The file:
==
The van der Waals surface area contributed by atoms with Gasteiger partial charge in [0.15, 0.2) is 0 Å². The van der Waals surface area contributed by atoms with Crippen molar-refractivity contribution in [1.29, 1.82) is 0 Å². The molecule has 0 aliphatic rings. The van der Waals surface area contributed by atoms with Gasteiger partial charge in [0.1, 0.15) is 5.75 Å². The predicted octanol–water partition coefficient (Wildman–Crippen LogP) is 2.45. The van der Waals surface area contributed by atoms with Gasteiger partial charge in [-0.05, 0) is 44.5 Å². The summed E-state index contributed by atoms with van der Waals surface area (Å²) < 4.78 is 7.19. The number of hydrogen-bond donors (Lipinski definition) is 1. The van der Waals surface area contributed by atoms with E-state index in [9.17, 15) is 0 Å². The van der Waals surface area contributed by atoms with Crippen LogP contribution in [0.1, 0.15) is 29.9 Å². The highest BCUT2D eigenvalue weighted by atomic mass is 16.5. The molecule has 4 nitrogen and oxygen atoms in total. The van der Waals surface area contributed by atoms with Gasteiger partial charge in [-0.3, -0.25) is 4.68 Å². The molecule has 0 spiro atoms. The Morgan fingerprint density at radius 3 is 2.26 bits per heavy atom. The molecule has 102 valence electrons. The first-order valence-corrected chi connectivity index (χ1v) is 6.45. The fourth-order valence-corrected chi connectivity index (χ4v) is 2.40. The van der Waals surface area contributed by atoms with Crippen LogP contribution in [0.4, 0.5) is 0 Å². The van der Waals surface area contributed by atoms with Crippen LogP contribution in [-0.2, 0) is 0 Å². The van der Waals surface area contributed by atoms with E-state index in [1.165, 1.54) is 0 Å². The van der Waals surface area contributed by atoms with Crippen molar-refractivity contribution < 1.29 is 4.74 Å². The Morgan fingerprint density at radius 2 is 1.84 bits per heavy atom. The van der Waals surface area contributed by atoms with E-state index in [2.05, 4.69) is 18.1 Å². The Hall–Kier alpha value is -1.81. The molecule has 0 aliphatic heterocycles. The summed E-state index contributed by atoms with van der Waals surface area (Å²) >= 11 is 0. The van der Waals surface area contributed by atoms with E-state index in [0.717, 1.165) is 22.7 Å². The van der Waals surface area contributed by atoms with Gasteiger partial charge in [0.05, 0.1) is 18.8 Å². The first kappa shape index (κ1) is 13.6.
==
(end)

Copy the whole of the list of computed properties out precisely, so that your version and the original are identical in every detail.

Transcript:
The van der Waals surface area contributed by atoms with Gasteiger partial charge in [0.15, 0.2) is 0 Å². The van der Waals surface area contributed by atoms with Crippen molar-refractivity contribution in [1.29, 1.82) is 0 Å². The molecule has 0 aliphatic rings. The van der Waals surface area contributed by atoms with Gasteiger partial charge in [0.1, 0.15) is 5.75 Å². The predicted octanol–water partition coefficient (Wildman–Crippen LogP) is 2.45. The van der Waals surface area contributed by atoms with Gasteiger partial charge in [-0.05, 0) is 44.5 Å². The summed E-state index contributed by atoms with van der Waals surface area (Å²) < 4.78 is 7.19. The number of hydrogen-bond donors (Lipinski definition) is 1. The van der Waals surface area contributed by atoms with E-state index in [9.17, 15) is 0 Å². The van der Waals surface area contributed by atoms with Crippen LogP contribution in [0.1, 0.15) is 29.9 Å². The highest BCUT2D eigenvalue weighted by atomic mass is 16.5. The molecule has 4 nitrogen and oxygen atoms in total. The van der Waals surface area contributed by atoms with Gasteiger partial charge in [-0.3, -0.25) is 4.68 Å². The molecule has 0 spiro atoms. The Morgan fingerprint density at radius 3 is 2.26 bits per heavy atom. The molecule has 102 valence electrons. The first-order valence-corrected chi connectivity index (χ1v) is 6.45. The fourth-order valence-corrected chi connectivity index (χ4v) is 2.40. The van der Waals surface area contributed by atoms with Crippen LogP contribution in [0.4, 0.5) is 0 Å². The van der Waals surface area contributed by atoms with Crippen LogP contribution in [-0.2, 0) is 0 Å². The van der Waals surface area contributed by atoms with E-state index in [1.165, 1.54) is 0 Å². The van der Waals surface area contributed by atoms with Crippen molar-refractivity contribution < 1.29 is 4.74 Å². The Morgan fingerprint density at radius 2 is 1.84 bits per heavy atom. The van der Waals surface area contributed by atoms with E-state index in [2.05, 4.69) is 18.1 Å². The Hall–Kier alpha value is -1.81. The molecule has 0 aliphatic heterocycles. The summed E-state index contributed by atoms with van der Waals surface area (Å²) >= 11 is 0. The van der Waals surface area contributed by atoms with E-state index in [0.717, 1.165) is 22.7 Å². The van der Waals surface area contributed by atoms with Gasteiger partial charge in [0.05, 0.1) is 18.8 Å². The first kappa shape index (κ1) is 13.6.